Food nearby the event varies from Oriental, Mexican,and fast food. We have a nice "pot luck" dinner planned for Friday night, a lot of nice things already planned, but bring something( even chips and dip) if you can.

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I'll be there! This will be my first time at the South East Tionol. I attended the Friday Harbor Irish Music Camp last year, and really enjoyed being amongst other concertina playes. I'm looking forward to this gathering.

Edited by MadCelt
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Thanks, Larre,


This should be a lot of fun. I do have some ideas on playing the concertina, and some tunes, that may be new to some of you, but those of you who are more expert can share your different ideas too. It would be great for everyone to play a little and to listen and try to learn some things by ear ... if you need it I can give some guidance about which buttons and which bellows directions to try. Learning by ear is a crucial skill that only develops if you practice it. But later I will make some written music available to those who like that for reference (keeping in mind that traditional notation doesn't encode all that is communicated when we play). A tape recorder might be helpful and/or pencils and paper for notes. Some other student in the class may play something you would want to hear again. If there is a blackboard I will use it; otherwise I'll pass out some handouts.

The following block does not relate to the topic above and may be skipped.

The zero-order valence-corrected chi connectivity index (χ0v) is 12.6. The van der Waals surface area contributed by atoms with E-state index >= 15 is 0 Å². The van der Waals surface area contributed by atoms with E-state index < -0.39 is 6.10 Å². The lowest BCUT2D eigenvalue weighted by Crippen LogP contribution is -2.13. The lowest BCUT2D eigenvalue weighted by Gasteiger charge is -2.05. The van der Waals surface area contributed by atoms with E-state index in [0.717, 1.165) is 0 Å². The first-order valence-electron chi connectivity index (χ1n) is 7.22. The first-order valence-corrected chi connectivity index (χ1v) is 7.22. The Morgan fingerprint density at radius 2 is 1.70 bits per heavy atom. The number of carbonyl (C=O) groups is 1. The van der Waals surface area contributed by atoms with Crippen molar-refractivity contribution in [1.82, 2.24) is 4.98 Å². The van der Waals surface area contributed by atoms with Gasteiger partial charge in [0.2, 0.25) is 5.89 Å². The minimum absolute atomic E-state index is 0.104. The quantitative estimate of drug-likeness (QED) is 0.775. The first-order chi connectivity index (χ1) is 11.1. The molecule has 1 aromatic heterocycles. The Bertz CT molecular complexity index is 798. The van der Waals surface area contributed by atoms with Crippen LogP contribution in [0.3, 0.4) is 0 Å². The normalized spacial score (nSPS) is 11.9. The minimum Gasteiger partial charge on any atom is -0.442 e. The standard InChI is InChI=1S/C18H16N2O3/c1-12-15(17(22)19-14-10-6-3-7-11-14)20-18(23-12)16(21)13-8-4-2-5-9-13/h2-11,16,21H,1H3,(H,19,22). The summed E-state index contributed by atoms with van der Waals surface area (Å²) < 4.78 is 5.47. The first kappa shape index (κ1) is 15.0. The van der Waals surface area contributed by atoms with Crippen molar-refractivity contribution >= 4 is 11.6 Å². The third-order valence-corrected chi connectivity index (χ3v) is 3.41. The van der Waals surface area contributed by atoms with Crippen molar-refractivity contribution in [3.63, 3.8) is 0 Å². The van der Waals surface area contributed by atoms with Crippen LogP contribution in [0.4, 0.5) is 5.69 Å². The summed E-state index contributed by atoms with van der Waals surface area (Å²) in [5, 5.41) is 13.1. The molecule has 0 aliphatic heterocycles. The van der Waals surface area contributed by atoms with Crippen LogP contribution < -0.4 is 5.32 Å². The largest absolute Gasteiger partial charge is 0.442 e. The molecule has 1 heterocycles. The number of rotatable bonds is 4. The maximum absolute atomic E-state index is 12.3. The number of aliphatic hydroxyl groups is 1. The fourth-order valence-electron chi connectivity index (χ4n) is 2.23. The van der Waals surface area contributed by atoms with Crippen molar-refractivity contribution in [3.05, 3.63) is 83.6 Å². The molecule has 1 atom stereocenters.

BTW, although if demanded I can keep some of you busy using all 3 or 4 rows of a fancy anglo-chromatic concertina, much of the music I have in mind will fit on a 20 key concertina and could be played on a decent German instrument.* You don't have to have an expensive english-made concertina to join us. I may even bring a couple extras of these 20-key instruments along for last-minute recruits. It has always impressed me that some concertinists (especially in the older generation) could create music of very high quality on just the main two rows of a Lachenal or Crabb anglo, or even on a brass-reeded German 20 key, just like the fine melodeon players of yesterday and today with their 10 key, 1-row boxes.... The names Mrs. Crotty, John Kelly Sr., P.J. Conlon, and many more come to mind. Willie Mullally was mentioned by Larre and elsewhere recently. Although I'm sure he used at least 2 rows (plus the LH thumb button?), the style is heavily colored by certain effects of "along the row" playing, common to melodeon players. The version of "Green Groves of Erin" played by Paddy Murphy (and available on the wonderful Celtic Crossings cd, "In Good Hands") is interesting to compare with Mullally's, and also with the more "A minor" version played by Sonny Murray and others. There are some important differences between concertina and melodeon settings of tunes but also many points in common and I thought it would be interesting to discuss and show them. Some lovely traditional "concertina settings" of tunes are not too far from the "melodeon settings" -- and though accessible to beginners and the owners of very inexpensive concertinas, it is still a challenge to get the most music out of these settings even for players like me who have been at it a while.


I presented a couple of these settings as part of a short workshop on "unusual keys and settings" a few years ago and some of the participants seemed to enjoy them.


Best of all may be the opportunity to hear some of Jack Conroy's superb box playing on his 1 1/2 row and 1 row accordions, if he is able to come down to join us as planned.


Anyone with further questions is welcome to email me directly: groff (at) bio (dot) miami (dot) edu.


See you in Gainesville,




* Yes, I mean a Scholer or similar, not necessarily a Suttner! Nice as they are.

Edited by Paul Groff